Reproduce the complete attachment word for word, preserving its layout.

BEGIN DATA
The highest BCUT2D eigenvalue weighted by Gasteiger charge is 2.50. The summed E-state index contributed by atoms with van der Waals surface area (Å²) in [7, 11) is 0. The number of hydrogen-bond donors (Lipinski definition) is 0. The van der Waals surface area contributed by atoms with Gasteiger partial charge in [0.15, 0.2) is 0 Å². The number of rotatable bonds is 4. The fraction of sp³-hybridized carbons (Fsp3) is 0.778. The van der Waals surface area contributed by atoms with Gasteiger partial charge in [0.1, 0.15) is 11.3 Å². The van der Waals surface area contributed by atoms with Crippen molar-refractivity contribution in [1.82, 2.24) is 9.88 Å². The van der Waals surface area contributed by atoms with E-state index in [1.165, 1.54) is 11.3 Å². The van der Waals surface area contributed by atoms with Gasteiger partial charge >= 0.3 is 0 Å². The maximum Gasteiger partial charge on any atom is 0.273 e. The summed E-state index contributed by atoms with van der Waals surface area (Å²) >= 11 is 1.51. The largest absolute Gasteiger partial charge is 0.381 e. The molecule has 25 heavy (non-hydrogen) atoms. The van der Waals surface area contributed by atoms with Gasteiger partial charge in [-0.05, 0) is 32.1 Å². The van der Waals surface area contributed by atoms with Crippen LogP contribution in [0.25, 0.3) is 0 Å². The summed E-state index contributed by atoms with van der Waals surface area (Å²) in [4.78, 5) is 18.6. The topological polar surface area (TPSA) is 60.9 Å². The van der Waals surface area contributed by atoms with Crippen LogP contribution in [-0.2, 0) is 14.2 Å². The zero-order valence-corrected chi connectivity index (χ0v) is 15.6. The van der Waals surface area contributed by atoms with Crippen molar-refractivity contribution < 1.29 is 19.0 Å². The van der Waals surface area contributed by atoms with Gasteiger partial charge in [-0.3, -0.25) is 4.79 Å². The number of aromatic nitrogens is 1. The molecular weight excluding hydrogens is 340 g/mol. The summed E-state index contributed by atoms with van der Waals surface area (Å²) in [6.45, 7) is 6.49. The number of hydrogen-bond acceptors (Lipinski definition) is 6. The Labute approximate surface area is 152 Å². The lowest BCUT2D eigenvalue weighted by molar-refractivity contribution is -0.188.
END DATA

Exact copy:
The highest BCUT2D eigenvalue weighted by Gasteiger charge is 2.50. The summed E-state index contributed by atoms with van der Waals surface area (Å²) in [7, 11) is 0. The number of hydrogen-bond donors (Lipinski definition) is 0. The van der Waals surface area contributed by atoms with Gasteiger partial charge in [0.15, 0.2) is 0 Å². The number of rotatable bonds is 4. The fraction of sp³-hybridized carbons (Fsp3) is 0.778. The van der Waals surface area contributed by atoms with Gasteiger partial charge in [0.1, 0.15) is 11.3 Å². The van der Waals surface area contributed by atoms with Crippen molar-refractivity contribution in [1.82, 2.24) is 9.88 Å². The van der Waals surface area contributed by atoms with E-state index in [1.165, 1.54) is 11.3 Å². The van der Waals surface area contributed by atoms with Gasteiger partial charge >= 0.3 is 0 Å². The maximum Gasteiger partial charge on any atom is 0.273 e. The summed E-state index contributed by atoms with van der Waals surface area (Å²) >= 11 is 1.51. The largest absolute Gasteiger partial charge is 0.381 e. The molecule has 25 heavy (non-hydrogen) atoms. The van der Waals surface area contributed by atoms with Gasteiger partial charge in [-0.05, 0) is 32.1 Å². The van der Waals surface area contributed by atoms with Crippen LogP contribution in [0.25, 0.3) is 0 Å². The summed E-state index contributed by atoms with van der Waals surface area (Å²) in [4.78, 5) is 18.6. The topological polar surface area (TPSA) is 60.9 Å². The van der Waals surface area contributed by atoms with Crippen LogP contribution in [-0.2, 0) is 14.2 Å². The zero-order valence-corrected chi connectivity index (χ0v) is 15.6. The van der Waals surface area contributed by atoms with Crippen molar-refractivity contribution < 1.29 is 19.0 Å². The van der Waals surface area contributed by atoms with Gasteiger partial charge in [-0.3, -0.25) is 4.79 Å². The number of aromatic nitrogens is 1. The molecular weight excluding hydrogens is 340 g/mol. The summed E-state index contributed by atoms with van der Waals surface area (Å²) in [6.45, 7) is 6.49. The number of hydrogen-bond acceptors (Lipinski definition) is 6. The Labute approximate surface area is 152 Å². The lowest BCUT2D eigenvalue weighted by molar-refractivity contribution is -0.188.